A day in the life of Jews in East Jerusalem
At least 2,000 Jews reside in predominantly Arab neighborhoods in the heart of East Jerusalem.
When Devorah Adler's children go to school, they pass underneath the gun-toting security officer who stands on their roof 24-hours a day, walk down a path dotted by surveillance cameras and get in a van manned by another armed guard.
Adler is one of 2,000 Jews who reside in predominantly Arab neighborhoods in the heart of East Jerusalem, part of a movement that aims to ensure Israel's hold on the sector, which Palestinians seek as the capital of a future state.
Revved up by the Obama administration's latest attempts to limit Jewish encroachment in disputed areas of the holy city, they are working furiously to cement and expand their presence.
Adler believes her neighborhood, which Palestinians call Silwan and Jews call the City of David, was where the biblical King David once walked and is the heart of Israel's historic capital. She is willing to brave the occasional rock-throwing and rioting that erupt in the sector - sometimes sparked by Jewish expansion moves - to remain in the place she believes is so tied to Jewish history.
"When it's something that you really believe in, it's something that you're willing to endure certain difficulties for," said Adler, a mother of six.
Nearly 200,000 Jews have moved to east Jerusalem since Israel captured the city in 1967, the vast majority living in Jewish neighborhoods built since that time. Those areas are widely expected to remain part of Israel in any future peace deal, but that does not apply to the Arab neighborhoods where Adler and other Jews have moved in, which Israel would have to cede to the Palestinians for peace.
Jerusalem is the most explosive issue separating Israelis and Palestinians. Israel's government rules out relinquishing sovereignty in any part of the city, and Jewish expansion in east Jerusalem was at the center of a recent diplomatic row between the Obama administration and Israel's hawkish government. Palestinians demand a total halt to Jewish construction in both East Jerusalem and the West Bank, areas they claim for a future state.
Both the settlers and their critics agree on the ultimate goal of their presence here.
"The main objective is to prevent a two-state solution and to prevent the possibility that these areas will become the capital of a Palestinian state, "said Hagit Ofran of the Israeli anti-settlement watchdog Peace Now.
Palestinian government spokesman Ghassan Khatib called these residents the most dangerous factor preventing an agreement with Israel.
But plans are underway to strengthen their presence. At a complex in the neighborhood of Ras al-Amud now housing 50 Jewish families, a sign boasts of 60 new units to be complete by the end of the year.
Last week, Peace Now reported dozens of new houses for Jews in Arab East Jerusalem: 20 units in one neighborhood, 24 in another and renovations having started to turn an old police station in Ras al-Amud into a 14-unit apartment building.
"If you look at 2009 and 2010, you understand what the trend is here. The trend is massive expansion," said Arieh King, who runs a group that buys land for Jews in east Jerusalem and other areas.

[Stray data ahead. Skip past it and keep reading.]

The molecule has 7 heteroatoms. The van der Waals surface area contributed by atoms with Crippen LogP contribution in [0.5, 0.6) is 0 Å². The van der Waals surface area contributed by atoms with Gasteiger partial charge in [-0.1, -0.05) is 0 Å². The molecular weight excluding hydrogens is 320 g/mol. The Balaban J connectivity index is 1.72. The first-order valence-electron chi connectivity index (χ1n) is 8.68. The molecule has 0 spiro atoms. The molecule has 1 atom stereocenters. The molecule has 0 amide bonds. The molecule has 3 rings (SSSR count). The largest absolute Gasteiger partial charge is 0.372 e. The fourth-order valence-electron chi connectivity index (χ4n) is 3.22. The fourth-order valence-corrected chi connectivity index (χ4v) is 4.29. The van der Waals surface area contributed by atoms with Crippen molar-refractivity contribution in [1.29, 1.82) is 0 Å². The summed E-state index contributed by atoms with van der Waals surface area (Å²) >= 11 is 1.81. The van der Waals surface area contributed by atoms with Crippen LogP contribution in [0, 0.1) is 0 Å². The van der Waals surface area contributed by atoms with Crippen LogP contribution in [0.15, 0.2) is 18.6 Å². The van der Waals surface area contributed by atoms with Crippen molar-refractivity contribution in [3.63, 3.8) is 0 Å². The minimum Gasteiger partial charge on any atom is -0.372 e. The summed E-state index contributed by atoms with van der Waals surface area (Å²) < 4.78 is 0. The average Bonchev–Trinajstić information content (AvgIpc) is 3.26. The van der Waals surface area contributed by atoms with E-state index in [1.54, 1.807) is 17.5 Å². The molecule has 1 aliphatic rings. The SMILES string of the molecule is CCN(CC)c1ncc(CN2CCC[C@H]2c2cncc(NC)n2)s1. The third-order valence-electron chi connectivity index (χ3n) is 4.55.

He said his organization's goal is to create Jewish continuity from Jerusalem to settlements in the West Bank, making it harder to eventually disconnect the two.
Israel annexed east Jerusalem immediately after capturing it from Jordan during the 1967 Six-Day War, a move the international community does not recognize. The Jews living in Arab neighborhoods are there in keeping with Israeli law, often in houses purchased from Arab residents directly or through organizations that buy land for Jewish settlement. To the Palestinians, however, it's pure provocation.
The neighborhoods are prone to conflict. Riots broke out in March as Palestinians, angered by plans for more Jewish housing in East Jerusalem, hurled rocks and set tires ablaze.
Signs of Jewish entrenchment in these neighborhoods are everywhere, beginning with the security equipment and personnel the Israelis bring with them. Israeli police are on constant patrol. Israeli flags fly from several rooftops. Thick metal grates protect the windows of Jewish homes and visitors with no invitation are turned away by security guards.
Palestinian residents are bitter because they say they feel they are being pushed off their land.
"It's not enough that they have west Jerusalem, they need the whole city," said
Musa Alawi, an Arab resident of east Jerusalem who owns a falafel shop across the street from the Jewish housing in Ras al-Amud.
Neighborly relations between Arabs and Jews are nearly nonexistent. In the neighborhood of Jabel Mukaber, Palestinian homes overlook a giant 91-unit apartment block for Jews. The only contact between the residents is when Jews stop at the local shop to buy milk.
"We don't spend time together. We don't hang out together. I personally support that separation," said Uri Dopelt, an Israeli who has lived in these Arab neighborhoods for the last decade.
In another neighborhood, Sheikh Jarrah, Israeli police acting on a court order evicted Palestinian families and allowed Jewish settlers to move into their homes, which had been owned by Jews before Israel's independence in 1948. Palestinians cannot similarly reclaim lost property in the city's western sector.
Another flashpoint is a seven-story building in Silwan built by an ultranationalist settler group in 2004. The imposing structure houses eight families who live there under 24-hour government guard.
While the government vows never to give up Wast Jerusalem, the Jews who have moved into the Arab districts mistrust its resolve.
"The government is feeling American pressure," said Dopelt. "People like us in these neighborhoods are the last line in protecting what is ours."
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